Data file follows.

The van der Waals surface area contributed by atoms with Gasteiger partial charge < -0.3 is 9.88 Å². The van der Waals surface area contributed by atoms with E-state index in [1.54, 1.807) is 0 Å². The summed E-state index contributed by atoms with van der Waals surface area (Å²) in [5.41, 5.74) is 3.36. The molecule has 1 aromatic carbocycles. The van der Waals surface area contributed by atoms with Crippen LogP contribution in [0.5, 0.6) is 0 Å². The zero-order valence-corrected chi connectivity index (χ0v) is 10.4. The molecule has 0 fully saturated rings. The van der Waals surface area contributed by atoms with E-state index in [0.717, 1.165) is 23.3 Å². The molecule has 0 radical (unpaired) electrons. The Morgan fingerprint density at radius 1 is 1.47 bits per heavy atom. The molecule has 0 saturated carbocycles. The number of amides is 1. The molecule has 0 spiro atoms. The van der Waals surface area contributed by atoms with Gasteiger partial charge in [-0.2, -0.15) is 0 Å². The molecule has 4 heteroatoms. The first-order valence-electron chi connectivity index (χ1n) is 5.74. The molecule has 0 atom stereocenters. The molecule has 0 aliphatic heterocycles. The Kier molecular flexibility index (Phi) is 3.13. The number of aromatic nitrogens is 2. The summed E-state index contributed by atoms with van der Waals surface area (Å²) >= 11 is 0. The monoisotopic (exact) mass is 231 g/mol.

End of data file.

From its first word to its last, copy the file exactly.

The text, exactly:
The van der Waals surface area contributed by atoms with Gasteiger partial charge < -0.3 is 9.88 Å². The van der Waals surface area contributed by atoms with E-state index in [1.54, 1.807) is 0 Å². The summed E-state index contributed by atoms with van der Waals surface area (Å²) in [5.41, 5.74) is 3.36. The molecule has 1 aromatic carbocycles. The van der Waals surface area contributed by atoms with Crippen LogP contribution in [0.5, 0.6) is 0 Å². The zero-order valence-corrected chi connectivity index (χ0v) is 10.4. The molecule has 0 fully saturated rings. The van der Waals surface area contributed by atoms with E-state index in [0.717, 1.165) is 23.3 Å². The molecule has 0 radical (unpaired) electrons. The Morgan fingerprint density at radius 1 is 1.47 bits per heavy atom. The molecule has 0 saturated carbocycles. The number of amides is 1. The molecule has 0 spiro atoms. The van der Waals surface area contributed by atoms with Gasteiger partial charge in [-0.2, -0.15) is 0 Å². The molecule has 4 heteroatoms. The first-order valence-electron chi connectivity index (χ1n) is 5.74. The molecule has 0 atom stereocenters. The molecule has 0 aliphatic heterocycles. The Kier molecular flexibility index (Phi) is 3.13. The number of aromatic nitrogens is 2. The summed E-state index contributed by atoms with van der Waals surface area (Å²) >= 11 is 0. The monoisotopic (exact) mass is 231 g/mol.